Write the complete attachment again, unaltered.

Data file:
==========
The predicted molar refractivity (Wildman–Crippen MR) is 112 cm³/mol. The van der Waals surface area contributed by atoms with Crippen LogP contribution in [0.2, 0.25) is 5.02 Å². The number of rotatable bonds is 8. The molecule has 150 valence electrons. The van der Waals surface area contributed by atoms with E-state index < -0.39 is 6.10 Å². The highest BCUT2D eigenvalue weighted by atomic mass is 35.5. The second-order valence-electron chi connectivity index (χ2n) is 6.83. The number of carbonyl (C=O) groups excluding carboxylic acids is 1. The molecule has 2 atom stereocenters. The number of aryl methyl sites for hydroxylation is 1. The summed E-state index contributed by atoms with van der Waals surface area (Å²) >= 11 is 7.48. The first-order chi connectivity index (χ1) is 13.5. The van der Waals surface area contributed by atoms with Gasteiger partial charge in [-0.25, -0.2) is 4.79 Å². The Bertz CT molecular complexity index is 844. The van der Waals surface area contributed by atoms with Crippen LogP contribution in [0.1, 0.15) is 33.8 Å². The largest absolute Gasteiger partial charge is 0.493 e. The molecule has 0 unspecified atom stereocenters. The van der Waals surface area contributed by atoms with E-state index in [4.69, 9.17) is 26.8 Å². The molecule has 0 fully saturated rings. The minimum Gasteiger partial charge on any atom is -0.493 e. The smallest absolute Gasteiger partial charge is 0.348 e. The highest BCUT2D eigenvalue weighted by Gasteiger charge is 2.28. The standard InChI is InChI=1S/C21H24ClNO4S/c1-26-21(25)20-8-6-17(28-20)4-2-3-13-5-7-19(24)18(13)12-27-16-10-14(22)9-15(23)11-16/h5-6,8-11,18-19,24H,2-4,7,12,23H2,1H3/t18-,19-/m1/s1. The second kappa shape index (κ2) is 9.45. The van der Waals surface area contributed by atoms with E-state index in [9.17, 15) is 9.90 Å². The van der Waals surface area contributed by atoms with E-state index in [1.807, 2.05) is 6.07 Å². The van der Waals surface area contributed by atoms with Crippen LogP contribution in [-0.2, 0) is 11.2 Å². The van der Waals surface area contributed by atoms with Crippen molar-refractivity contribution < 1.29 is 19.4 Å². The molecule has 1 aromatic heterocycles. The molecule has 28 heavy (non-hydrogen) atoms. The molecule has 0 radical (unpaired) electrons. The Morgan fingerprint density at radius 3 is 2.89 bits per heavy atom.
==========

The predicted molar refractivity (Wildman–Crippen MR) is 112 cm³/mol. The van der Waals surface area contributed by atoms with Crippen LogP contribution in [0.2, 0.25) is 5.02 Å². The number of rotatable bonds is 8. The molecule has 150 valence electrons. The van der Waals surface area contributed by atoms with E-state index < -0.39 is 6.10 Å². The highest BCUT2D eigenvalue weighted by atomic mass is 35.5. The second-order valence-electron chi connectivity index (χ2n) is 6.83. The number of carbonyl (C=O) groups excluding carboxylic acids is 1. The molecule has 2 atom stereocenters. The number of aryl methyl sites for hydroxylation is 1. The summed E-state index contributed by atoms with van der Waals surface area (Å²) >= 11 is 7.48. The first-order chi connectivity index (χ1) is 13.5. The van der Waals surface area contributed by atoms with Gasteiger partial charge in [-0.25, -0.2) is 4.79 Å². The Bertz CT molecular complexity index is 844. The van der Waals surface area contributed by atoms with Crippen LogP contribution in [0.1, 0.15) is 33.8 Å². The largest absolute Gasteiger partial charge is 0.493 e. The molecule has 0 unspecified atom stereocenters. The van der Waals surface area contributed by atoms with E-state index in [4.69, 9.17) is 26.8 Å². The molecule has 0 fully saturated rings. The minimum Gasteiger partial charge on any atom is -0.493 e. The smallest absolute Gasteiger partial charge is 0.348 e. The highest BCUT2D eigenvalue weighted by Gasteiger charge is 2.28. The standard InChI is InChI=1S/C21H24ClNO4S/c1-26-21(25)20-8-6-17(28-20)4-2-3-13-5-7-19(24)18(13)12-27-16-10-14(22)9-15(23)11-16/h5-6,8-11,18-19,24H,2-4,7,12,23H2,1H3/t18-,19-/m1/s1. The second kappa shape index (κ2) is 9.45. The van der Waals surface area contributed by atoms with E-state index in [9.17, 15) is 9.90 Å². The van der Waals surface area contributed by atoms with E-state index in [1.807, 2.05) is 6.07 Å². The van der Waals surface area contributed by atoms with Crippen LogP contribution in [-0.2, 0) is 11.2 Å². The van der Waals surface area contributed by atoms with Crippen molar-refractivity contribution < 1.29 is 19.4 Å². The molecule has 1 aromatic heterocycles. The molecule has 28 heavy (non-hydrogen) atoms. The molecule has 0 radical (unpaired) electrons. The Morgan fingerprint density at radius 3 is 2.89 bits per heavy atom.